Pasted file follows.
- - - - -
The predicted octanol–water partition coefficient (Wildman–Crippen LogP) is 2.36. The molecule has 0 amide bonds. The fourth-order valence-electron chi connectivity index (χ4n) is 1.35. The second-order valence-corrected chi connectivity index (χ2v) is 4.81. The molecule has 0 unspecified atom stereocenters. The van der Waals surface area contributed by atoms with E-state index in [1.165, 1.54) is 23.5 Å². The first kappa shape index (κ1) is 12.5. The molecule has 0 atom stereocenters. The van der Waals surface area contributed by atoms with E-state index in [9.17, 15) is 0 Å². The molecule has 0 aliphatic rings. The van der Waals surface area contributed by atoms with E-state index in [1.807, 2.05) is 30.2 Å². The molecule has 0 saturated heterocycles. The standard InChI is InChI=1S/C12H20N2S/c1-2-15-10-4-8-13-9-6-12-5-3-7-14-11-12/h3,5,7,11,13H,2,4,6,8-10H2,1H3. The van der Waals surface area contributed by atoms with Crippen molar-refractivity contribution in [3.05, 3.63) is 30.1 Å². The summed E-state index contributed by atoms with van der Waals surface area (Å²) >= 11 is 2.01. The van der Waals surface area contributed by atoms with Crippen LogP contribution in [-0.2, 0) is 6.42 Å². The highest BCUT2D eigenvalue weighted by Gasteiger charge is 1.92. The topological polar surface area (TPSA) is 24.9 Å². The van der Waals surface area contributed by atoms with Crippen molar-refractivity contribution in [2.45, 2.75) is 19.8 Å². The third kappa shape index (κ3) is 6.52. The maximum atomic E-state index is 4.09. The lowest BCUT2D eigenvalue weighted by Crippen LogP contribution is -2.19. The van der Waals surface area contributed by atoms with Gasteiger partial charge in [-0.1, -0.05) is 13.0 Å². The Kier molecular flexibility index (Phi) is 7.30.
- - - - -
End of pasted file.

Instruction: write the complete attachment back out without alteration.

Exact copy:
The predicted octanol–water partition coefficient (Wildman–Crippen LogP) is 2.36. The molecule has 0 amide bonds. The fourth-order valence-electron chi connectivity index (χ4n) is 1.35. The second-order valence-corrected chi connectivity index (χ2v) is 4.81. The molecule has 0 unspecified atom stereocenters. The van der Waals surface area contributed by atoms with E-state index in [1.165, 1.54) is 23.5 Å². The first kappa shape index (κ1) is 12.5. The molecule has 0 atom stereocenters. The van der Waals surface area contributed by atoms with E-state index in [9.17, 15) is 0 Å². The molecule has 0 aliphatic rings. The van der Waals surface area contributed by atoms with E-state index in [1.807, 2.05) is 30.2 Å². The molecule has 0 saturated heterocycles. The standard InChI is InChI=1S/C12H20N2S/c1-2-15-10-4-8-13-9-6-12-5-3-7-14-11-12/h3,5,7,11,13H,2,4,6,8-10H2,1H3. The van der Waals surface area contributed by atoms with Crippen molar-refractivity contribution in [3.05, 3.63) is 30.1 Å². The summed E-state index contributed by atoms with van der Waals surface area (Å²) >= 11 is 2.01. The van der Waals surface area contributed by atoms with Crippen LogP contribution in [-0.2, 0) is 6.42 Å². The highest BCUT2D eigenvalue weighted by Gasteiger charge is 1.92. The topological polar surface area (TPSA) is 24.9 Å². The van der Waals surface area contributed by atoms with Crippen molar-refractivity contribution in [2.45, 2.75) is 19.8 Å². The third kappa shape index (κ3) is 6.52. The maximum atomic E-state index is 4.09. The lowest BCUT2D eigenvalue weighted by Crippen LogP contribution is -2.19. The van der Waals surface area contributed by atoms with Gasteiger partial charge in [-0.1, -0.05) is 13.0 Å². The Kier molecular flexibility index (Phi) is 7.30.